Year-of-Faith Baptistery Visit

Today in Rome, our Holy Father inaugurates the Year of Faith at St. Peter’s Basilica—fifty years to the day after the opening of the Second Vatican Council, and twenty years to the day after the publication of the Catechism of the Catholic Church.

One of the pious activities which the Pope recommends for us: to visit the place of our baptism and renew our baptismal promises there.

The 42nd anniversary of my own baptism is one week from today. Three years ago, I stopped in the church and made a visit.

I thanked the Lord for baptizing me in such a nice, historic Presbyterian church. I also thanked Him that I got to become Catholic, 22 years later.

We believe in Jesus Christ, the Son of God, risen from the dead, ascended into heaven. We believe that He guides all things in favor of our salvation and our triumph in glory in heaven. We walk by faith in the One into Whose death we have been baptized. The whole purpose of life is that our baptism might come to full flower.

Perhaps it seems incongruous to baptize a nursing baby into the crucifixion of a Palestinian carpenter from 2,000 years ago. Incongruous to take the pride and joy of the preening parents in hand, and ritually unite the child with the obscure death of an apparently obscure man.

But it makes perfect sense, because:

1. Everyone dies. Even the cutest baby. Someday: a corpse.

2. The obscure man into Whose death we are baptized is Almighty God.

3. He rose from the dead. We are baptized into His resurrection and His eternal glory, too.

Where your unworthy servant was baptized

When we were baptized, someone made the promise of faith. Speaking for myself, I was too young to make such a promise at the time. My interests then focused almost exclusively on sleeping and breast milk.

But someone made the promise for me: I believe in God the Father, God the Son, and God the Holy Spirit. I believe in the Incarnation, the Redemption, the Resurrection, the Ascension, the Church, the sacraments. I believe in heaven.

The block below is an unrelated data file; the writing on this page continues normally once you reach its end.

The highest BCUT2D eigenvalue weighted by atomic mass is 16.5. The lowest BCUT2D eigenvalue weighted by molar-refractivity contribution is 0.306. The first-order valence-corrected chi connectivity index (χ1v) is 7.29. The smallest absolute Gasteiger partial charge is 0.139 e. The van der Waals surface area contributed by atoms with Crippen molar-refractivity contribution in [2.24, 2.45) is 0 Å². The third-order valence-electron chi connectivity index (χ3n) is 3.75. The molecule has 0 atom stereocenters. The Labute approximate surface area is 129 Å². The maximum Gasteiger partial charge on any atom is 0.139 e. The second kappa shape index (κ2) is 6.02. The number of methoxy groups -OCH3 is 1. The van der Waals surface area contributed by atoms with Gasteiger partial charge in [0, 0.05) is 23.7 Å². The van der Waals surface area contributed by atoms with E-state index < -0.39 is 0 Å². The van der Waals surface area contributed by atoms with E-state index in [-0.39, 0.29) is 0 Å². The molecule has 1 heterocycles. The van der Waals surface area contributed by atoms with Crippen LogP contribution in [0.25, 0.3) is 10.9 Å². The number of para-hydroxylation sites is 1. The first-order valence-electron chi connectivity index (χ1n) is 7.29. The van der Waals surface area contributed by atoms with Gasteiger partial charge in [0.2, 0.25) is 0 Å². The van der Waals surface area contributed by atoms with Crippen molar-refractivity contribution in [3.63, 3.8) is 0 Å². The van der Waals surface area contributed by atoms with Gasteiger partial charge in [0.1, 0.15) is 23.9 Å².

It certainly will do us all a lot of good, insofar as we are able, to visit the place where the promise of faith was first made for me, and to make it again, as if for the first time.

Seventeen Proud Years

The Israelites marched into the midst of the sea on dry land, with the water like a wall on their right and their left.

Where your unworthy servant was baptized

We Christians are marching to the holy mountain, where it is always springtime.

To outfit us to march forward, the Lord initiates us through the sacraments. We must be washed, anointed, and fed.

Easter is a good time for us to recall and thank God for the sacraments that have made us Christians.

On October 18, 1970, I was baptized by a well-meaning non-Catholic, non-priest at New York Avenue Presbyterian church. My parents were kind enough to carry me to the font, and they saw to it that I was in church every Sunday for the next 17 ½ years. I am grateful.

But there was still some unfinished business. On Holy Saturday night, 1993, I was confirmed and given Holy Communion for the first time by Father Ed Ingebretsen in Dahlgren Chapel at Georgetown University.

Seventeen years ago this morning, I woke up washed, anointed, and fed for the first time in my life.

It is good to be Catholic.

No one—not the Washington Post or the New York Times, not CBS News or CNN, not Geraldo Rivera or Sinead O’Connor—no one is going to tell me that it is not good to be Catholic on Easter Sunday.

We Catholics hate it when people do evil. We hate it that priests have done great evil and hurt innocent young people. We hate it that some bishops have failed to discipline their clergy like they should have.

But we know this, too: The world needs the mercy of God that comes to us through His Church.

As Norman MacLean put it in “A River Runs through It,”

When you pick up a fly rod, you will soon find it factually and theologically true that man by nature is a damn mess.

We need God. We need Christ. We need the Church. We need the sacraments. We need to be washed, anointed, and fed, so that we can march toward the goal.

Where your unworthy servant was Confirmed a Catholic

…How badly do I want Butler to beat Duke?

I wanted the Giants to beat the Patriots in Super Bowl XLII. But not this much. I wanted N.C. State to beat Houston in 1983. But not this much. I wanted Delpo to beat Federer, but not this much.